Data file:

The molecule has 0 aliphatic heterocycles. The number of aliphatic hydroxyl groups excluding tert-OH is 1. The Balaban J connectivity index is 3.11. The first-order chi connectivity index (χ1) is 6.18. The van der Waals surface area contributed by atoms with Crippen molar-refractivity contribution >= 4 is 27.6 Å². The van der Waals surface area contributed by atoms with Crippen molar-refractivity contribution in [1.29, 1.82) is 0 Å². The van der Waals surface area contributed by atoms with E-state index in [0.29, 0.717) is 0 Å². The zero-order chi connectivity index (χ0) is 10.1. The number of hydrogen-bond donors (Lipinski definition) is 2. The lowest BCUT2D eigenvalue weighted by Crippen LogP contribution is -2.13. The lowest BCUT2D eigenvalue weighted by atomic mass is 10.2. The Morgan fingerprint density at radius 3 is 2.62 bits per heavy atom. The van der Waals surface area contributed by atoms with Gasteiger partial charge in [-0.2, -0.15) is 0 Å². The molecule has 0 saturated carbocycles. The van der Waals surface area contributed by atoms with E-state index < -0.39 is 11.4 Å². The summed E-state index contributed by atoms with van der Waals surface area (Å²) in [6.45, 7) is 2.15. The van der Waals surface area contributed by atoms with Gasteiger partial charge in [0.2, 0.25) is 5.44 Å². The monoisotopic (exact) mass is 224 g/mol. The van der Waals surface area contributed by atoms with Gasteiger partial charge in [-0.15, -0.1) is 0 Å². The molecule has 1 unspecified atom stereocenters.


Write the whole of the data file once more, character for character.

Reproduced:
The molecule has 0 aliphatic heterocycles. The number of aliphatic hydroxyl groups excluding tert-OH is 1. The Balaban J connectivity index is 3.11. The first-order chi connectivity index (χ1) is 6.18. The van der Waals surface area contributed by atoms with Crippen molar-refractivity contribution >= 4 is 27.6 Å². The van der Waals surface area contributed by atoms with Crippen molar-refractivity contribution in [1.29, 1.82) is 0 Å². The van der Waals surface area contributed by atoms with E-state index in [0.29, 0.717) is 0 Å². The zero-order chi connectivity index (χ0) is 10.1. The number of hydrogen-bond donors (Lipinski definition) is 2. The lowest BCUT2D eigenvalue weighted by Crippen LogP contribution is -2.13. The lowest BCUT2D eigenvalue weighted by atomic mass is 10.2. The Morgan fingerprint density at radius 3 is 2.62 bits per heavy atom. The van der Waals surface area contributed by atoms with Gasteiger partial charge in [-0.2, -0.15) is 0 Å². The molecule has 0 saturated carbocycles. The van der Waals surface area contributed by atoms with E-state index < -0.39 is 11.4 Å². The summed E-state index contributed by atoms with van der Waals surface area (Å²) in [6.45, 7) is 2.15. The van der Waals surface area contributed by atoms with Gasteiger partial charge in [0.2, 0.25) is 5.44 Å². The monoisotopic (exact) mass is 224 g/mol. The van der Waals surface area contributed by atoms with Gasteiger partial charge in [-0.15, -0.1) is 0 Å². The molecule has 1 unspecified atom stereocenters.